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Rosencrantz and Guildenstern aren’t dead, just selling insurance

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A park bench. It is spring, the earth is returning to life, a faint warmth can be felt in the air. Two friends are discussing their finances.
Rosencrantz: We need a plan no one has thought of. We need a plan to make money that is so original it is startling in its simplicity. We need a plan that is outside the realm of the grey men in suits and yet reaches out to people.  
Guildenstern: You’re right Rosencrantz. We need people to trust us – after all, we are honourable men – with their money. 
Rosencrantz: Yes, but we must be innovators. This isn’t about merely turning the wheels of finance. This is about reinventing the wheel. And to do that we have to be bold, even reckless. We must amplify the possibilities!
Guildenstern:  And yet appear to be otherwise. We must have the gravitas, and human touch, of a mighty institution.
Rosencrantz: Yes. So, what is the most important element of life Guildenstern?
Guildenstern: Staying alive?
Rosencrantz: No. It’s peace of mind. And a particular peace of mind is knowing that those you love will be OK when you die. It’s called life insurance. With the right amount someone can feel safe knowing their loved ones will be looked after financially if they topple off the perch.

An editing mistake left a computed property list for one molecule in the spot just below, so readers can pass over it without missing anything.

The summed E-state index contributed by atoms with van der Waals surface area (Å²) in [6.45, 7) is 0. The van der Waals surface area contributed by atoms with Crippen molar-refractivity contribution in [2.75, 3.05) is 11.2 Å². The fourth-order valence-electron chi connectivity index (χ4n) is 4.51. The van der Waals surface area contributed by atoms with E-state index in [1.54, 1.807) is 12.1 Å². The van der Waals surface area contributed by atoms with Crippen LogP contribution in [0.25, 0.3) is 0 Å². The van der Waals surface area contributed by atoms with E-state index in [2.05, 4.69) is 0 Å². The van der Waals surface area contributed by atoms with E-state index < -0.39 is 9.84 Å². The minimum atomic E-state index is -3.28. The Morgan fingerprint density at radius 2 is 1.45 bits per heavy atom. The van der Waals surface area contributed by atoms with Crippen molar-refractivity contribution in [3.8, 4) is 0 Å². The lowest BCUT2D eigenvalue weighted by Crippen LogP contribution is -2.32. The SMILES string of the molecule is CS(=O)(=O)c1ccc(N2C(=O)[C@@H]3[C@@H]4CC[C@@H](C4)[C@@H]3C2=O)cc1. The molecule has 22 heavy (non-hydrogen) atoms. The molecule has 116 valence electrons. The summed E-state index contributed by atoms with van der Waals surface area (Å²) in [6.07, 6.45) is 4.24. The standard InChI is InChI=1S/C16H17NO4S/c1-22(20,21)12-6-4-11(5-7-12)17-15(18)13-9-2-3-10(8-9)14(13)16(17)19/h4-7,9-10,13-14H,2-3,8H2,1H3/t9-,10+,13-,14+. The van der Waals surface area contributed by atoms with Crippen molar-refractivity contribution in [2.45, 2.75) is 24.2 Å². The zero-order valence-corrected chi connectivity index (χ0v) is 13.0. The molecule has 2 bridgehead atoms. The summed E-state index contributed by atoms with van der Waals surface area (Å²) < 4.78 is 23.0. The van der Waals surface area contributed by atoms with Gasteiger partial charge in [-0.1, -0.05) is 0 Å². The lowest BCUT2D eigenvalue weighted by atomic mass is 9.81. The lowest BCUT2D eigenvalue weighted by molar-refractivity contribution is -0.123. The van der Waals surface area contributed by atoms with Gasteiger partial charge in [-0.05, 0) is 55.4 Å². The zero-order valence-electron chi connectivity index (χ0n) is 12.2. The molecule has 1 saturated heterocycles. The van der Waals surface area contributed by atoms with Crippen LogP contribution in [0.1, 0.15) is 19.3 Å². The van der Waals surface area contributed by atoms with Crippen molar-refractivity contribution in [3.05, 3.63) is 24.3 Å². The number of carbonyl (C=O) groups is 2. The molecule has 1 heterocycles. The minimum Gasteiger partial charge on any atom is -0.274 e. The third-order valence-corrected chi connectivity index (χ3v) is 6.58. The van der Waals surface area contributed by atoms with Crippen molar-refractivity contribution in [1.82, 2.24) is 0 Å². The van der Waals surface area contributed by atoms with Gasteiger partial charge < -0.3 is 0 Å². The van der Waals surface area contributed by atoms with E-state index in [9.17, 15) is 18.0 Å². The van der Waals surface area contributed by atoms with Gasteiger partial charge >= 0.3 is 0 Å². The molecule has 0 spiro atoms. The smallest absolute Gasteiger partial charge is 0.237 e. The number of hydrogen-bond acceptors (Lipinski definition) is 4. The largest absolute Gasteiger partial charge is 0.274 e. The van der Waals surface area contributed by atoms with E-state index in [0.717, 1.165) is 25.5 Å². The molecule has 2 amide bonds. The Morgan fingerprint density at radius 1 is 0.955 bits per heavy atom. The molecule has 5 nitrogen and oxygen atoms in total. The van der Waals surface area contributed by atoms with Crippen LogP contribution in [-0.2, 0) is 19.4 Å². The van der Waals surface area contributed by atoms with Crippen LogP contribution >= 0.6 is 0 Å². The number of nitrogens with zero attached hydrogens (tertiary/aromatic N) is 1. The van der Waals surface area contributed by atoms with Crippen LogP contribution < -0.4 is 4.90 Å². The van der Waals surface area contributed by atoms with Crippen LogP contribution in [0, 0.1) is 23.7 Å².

Guildenstern: Of course.
Rosencrantz: The trouble is the market is too crowded. We need to find a new market.
Guildenstern: But how? The market is what it is. It’s the living.
Rosencrantz: Exactly. So we will be insuring the dead. 
Guildenstern: The dead? What shall we be insuring them against? Maggots? A diminished lifestyle? An untimely burst of breeze? 
Rosencrantz: Hear me out. There are many more people dead than there are alive. Some say that for every one person alive, there are 15 dead. That’s a huge difference and a massive opportunity for budding entrepreneurs such as our good and honourable selves.
Guildenstern: But how do the dead pay us? With a guest haunting on a winter’s night?
Rosencrantz: They don’t. That’s the genius of the plan. The living do – even when they are dead. And by then they can’t stop it. Genius. Absolute genius. If I were of a cunning disposition I’d allow myself a small smile.
Guildenstern: But are we allowed to do this?
Rosencrantz: It’s not a question that need worry us, my friend. If there were a clamour at the practice, we could simply move to another use for a dead body.
Guildenstern: Like that book on the various uses for a dead cat.
Rosencrantz: Uncouth analogy my friend – we would never advise a dead body to be used as a toast holder – but yes. We might charge dead people for the financial advice we are giving them.
Guildenstern: Such as, don’t take out life insurance.
Rosencrantz: Quite. We could say it was for the common wealth of all.
Guildenstern: Or you can’t take your money with you when you die.
Rosencrantz: But we can take it from you!
They both bend over, laughing. 
Together: To the dead!



[box]Tim Minchin and Toby Schmitz in the 2013 Sydney Theatre Company production of Rosencrantz and Guildenstern Are Dead by Tom Stoppard. Photo by Heidrun Lohr [/box]

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